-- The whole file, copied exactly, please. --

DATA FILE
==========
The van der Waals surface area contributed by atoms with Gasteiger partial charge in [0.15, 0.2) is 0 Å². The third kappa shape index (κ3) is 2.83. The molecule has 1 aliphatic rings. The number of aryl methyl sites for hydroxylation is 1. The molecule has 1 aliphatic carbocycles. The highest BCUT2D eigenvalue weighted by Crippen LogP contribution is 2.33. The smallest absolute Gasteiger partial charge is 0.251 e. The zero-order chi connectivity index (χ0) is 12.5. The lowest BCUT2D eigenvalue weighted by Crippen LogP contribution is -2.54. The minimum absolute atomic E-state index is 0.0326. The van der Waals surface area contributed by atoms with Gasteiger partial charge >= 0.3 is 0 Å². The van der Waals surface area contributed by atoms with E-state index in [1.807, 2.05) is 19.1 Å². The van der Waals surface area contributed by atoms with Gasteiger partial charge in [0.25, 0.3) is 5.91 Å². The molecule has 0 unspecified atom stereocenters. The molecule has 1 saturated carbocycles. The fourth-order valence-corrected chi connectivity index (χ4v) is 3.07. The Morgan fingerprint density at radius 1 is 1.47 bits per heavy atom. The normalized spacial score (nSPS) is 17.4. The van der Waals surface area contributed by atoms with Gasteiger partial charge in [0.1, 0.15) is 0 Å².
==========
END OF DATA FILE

The van der Waals surface area contributed by atoms with Gasteiger partial charge in [0.15, 0.2) is 0 Å². The third kappa shape index (κ3) is 2.83. The molecule has 1 aliphatic rings. The number of aryl methyl sites for hydroxylation is 1. The molecule has 1 aliphatic carbocycles. The highest BCUT2D eigenvalue weighted by Crippen LogP contribution is 2.33. The smallest absolute Gasteiger partial charge is 0.251 e. The zero-order chi connectivity index (χ0) is 12.5. The lowest BCUT2D eigenvalue weighted by Crippen LogP contribution is -2.54. The minimum absolute atomic E-state index is 0.0326. The van der Waals surface area contributed by atoms with Gasteiger partial charge >= 0.3 is 0 Å². The van der Waals surface area contributed by atoms with E-state index in [1.807, 2.05) is 19.1 Å². The van der Waals surface area contributed by atoms with Gasteiger partial charge in [0.25, 0.3) is 5.91 Å². The molecule has 0 unspecified atom stereocenters. The molecule has 1 saturated carbocycles. The fourth-order valence-corrected chi connectivity index (χ4v) is 3.07. The Morgan fingerprint density at radius 1 is 1.47 bits per heavy atom. The normalized spacial score (nSPS) is 17.4. The van der Waals surface area contributed by atoms with Gasteiger partial charge in [0.1, 0.15) is 0 Å².